Kansas State coach Bill Snyder knows how to recover from a losing streak. If he wrote a book on the subject, his peers might preorder it on Amazon.
Consider his history:
In 2013, K-State lost three straight games and dropped to 2-4, the team’s worst start in a decade. But the Wildcats rallied and won six of their final seven games, including a 31-14 victory against Michigan in the Buffalo Wild Wings Bowl.
In 2003, three straight losses sent K-State from inside the top 10 to outside the national polls. Frustration was high, but the Wildcats regrouped and won their next seven games, including a 35-7 blowout of then-No. 1 Oklahoma in the Big 12 championship game.
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In 2001, K-State played in a bowl game despite a four-game losing streak. In 1991, K-State lost three straight and finished 7-4. In 1989, K-State was on a 27-game winless streak when it hired Snyder.
He has been here before. No one knows how K-State will respond from its current three-game skid, including Saturday’s 55-0 loss to Oklahoma, but Snyder isn’t hitting the panic button. No one is.
“Keep believing in us,” K-State senior quarterback/receiver Kody Cook said. “This is the most disappointing loss I have ever experienced in my career. I know (fans) are very disappointed right now in the last three weeks, but I think a pretty talented team in 2003 won the Big 12 championship after three losses. It can be done. We are going to bounce back. There is no doubt in my mind that we will bounce back. Coach Snyder will have us ready.”
K-State hopes to start a similar turnaround Saturday at Texas. It won’t be easy. The Longhorns are favored by four, and they are coming off a victory on Oct. 10 against No. 17 Oklahoma.
Then again, K-State, 3-3 overall and 0-3 in the Big 12, has a better record than Texas, 2-4 and 1-2. Perhaps all the Wildcats need to bounce back is a revitalized mind-set.
They won their first three games and fell just short against No. 14 Oklahoma State and No. 4 TCU. Throw out the Oklahoma loss, and they have exceeded preseason expectations.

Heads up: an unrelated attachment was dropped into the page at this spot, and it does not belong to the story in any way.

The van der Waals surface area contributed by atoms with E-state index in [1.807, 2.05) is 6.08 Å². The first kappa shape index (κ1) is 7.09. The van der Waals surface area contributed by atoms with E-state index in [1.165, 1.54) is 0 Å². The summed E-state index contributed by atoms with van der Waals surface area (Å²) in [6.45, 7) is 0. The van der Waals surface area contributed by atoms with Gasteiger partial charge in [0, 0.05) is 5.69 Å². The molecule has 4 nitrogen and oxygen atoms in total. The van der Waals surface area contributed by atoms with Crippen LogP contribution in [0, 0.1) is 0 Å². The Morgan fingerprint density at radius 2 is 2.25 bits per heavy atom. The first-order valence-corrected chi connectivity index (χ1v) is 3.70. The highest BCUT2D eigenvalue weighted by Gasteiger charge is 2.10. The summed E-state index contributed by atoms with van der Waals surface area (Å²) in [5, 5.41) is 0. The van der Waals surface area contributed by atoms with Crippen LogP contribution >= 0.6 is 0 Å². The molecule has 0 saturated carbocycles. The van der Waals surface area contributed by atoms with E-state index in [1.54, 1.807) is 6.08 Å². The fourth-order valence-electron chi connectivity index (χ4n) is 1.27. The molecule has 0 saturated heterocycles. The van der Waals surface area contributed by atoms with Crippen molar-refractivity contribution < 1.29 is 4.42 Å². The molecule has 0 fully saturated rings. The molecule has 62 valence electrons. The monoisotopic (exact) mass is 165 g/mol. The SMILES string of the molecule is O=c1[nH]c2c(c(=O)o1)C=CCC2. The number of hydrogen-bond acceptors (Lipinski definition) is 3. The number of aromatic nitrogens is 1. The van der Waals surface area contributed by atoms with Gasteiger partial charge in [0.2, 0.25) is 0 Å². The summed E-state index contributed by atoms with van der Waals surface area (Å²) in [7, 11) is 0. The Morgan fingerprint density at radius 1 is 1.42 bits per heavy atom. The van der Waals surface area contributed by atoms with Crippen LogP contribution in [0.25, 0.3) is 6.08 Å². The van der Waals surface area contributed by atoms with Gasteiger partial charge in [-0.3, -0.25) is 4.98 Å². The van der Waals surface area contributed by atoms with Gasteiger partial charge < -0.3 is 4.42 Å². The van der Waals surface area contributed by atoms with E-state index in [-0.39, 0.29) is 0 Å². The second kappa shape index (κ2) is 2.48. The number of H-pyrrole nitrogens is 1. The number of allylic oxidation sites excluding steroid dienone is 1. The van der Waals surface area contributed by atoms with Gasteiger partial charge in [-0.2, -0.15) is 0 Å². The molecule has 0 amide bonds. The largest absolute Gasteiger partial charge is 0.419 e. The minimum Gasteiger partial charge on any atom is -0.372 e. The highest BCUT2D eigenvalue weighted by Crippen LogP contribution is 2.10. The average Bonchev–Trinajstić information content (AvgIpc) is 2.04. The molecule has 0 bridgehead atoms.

It sounds odd, but players admitted they experienced a letdown against the Sooners. They thought they were the better team and didn’t play with the same passion they showed in previous games.
“Maybe we got a little too big-headed,” defensive tackle Will Geary said.
Quarterback Joe Hubener said: “The biggest difference was our spirit. I felt like you could feel that energy and that spirit in our guys coming out against TCU, and I don’t know that we ever had it against OU.”
Snyder witnessed similar failings during previous losing streaks.
The Wildcats tried to right their wrongs by calling a players’ only meeting Monday and taking an angry approach into practice.
So far, Snyder likes the response. It reminds him of past turnarounds.
“The biggest thing that allowed those to happen was young guys realizing that there was a reason for them to be confident if they did things that they had not done up to that point of time,” Snyder said of past turnarounds. “When I say they, it is just not the players, but players, coaches — myself, in particular — we had taken some things for granted.
“Consequently, we got back to doing the things that we were capable of doing, and a big part of it was having meetings with players about how we practiced and not taking our practices for granted. The effort level stepped up, the focus stepped up and the discipline stepped up, as I recall. I think that had an impact.”
Still, this seems like the most challenging turnaround K-State has faced. This team is decimated by injuries, something the Wildcats didn’t experience in 2013 or 2003. They are down three quarterbacks and multiple defensive starters. Talent and depth are issues. So is coaching.
Everything went wrong against Oklahoma, the worst home shutout loss in school history.
“It is not so much losing three in a row (that has hurt us),” Snyder said, “as it is how badly we were defeated this last week. That is probably the most significant thing.”
Snyder doesn’t have a long history of bouncing back from lopsided losses, but in 2009 K-State beat Texas A&M 62-14 one week after losing at Texas Tech 66-14, a 100-point turnaround.
It has happened before.
“We pull on that,” Hubener said. “Other teams have done it. We can do it, too.”
Kellis Robinett: @KellisRobinett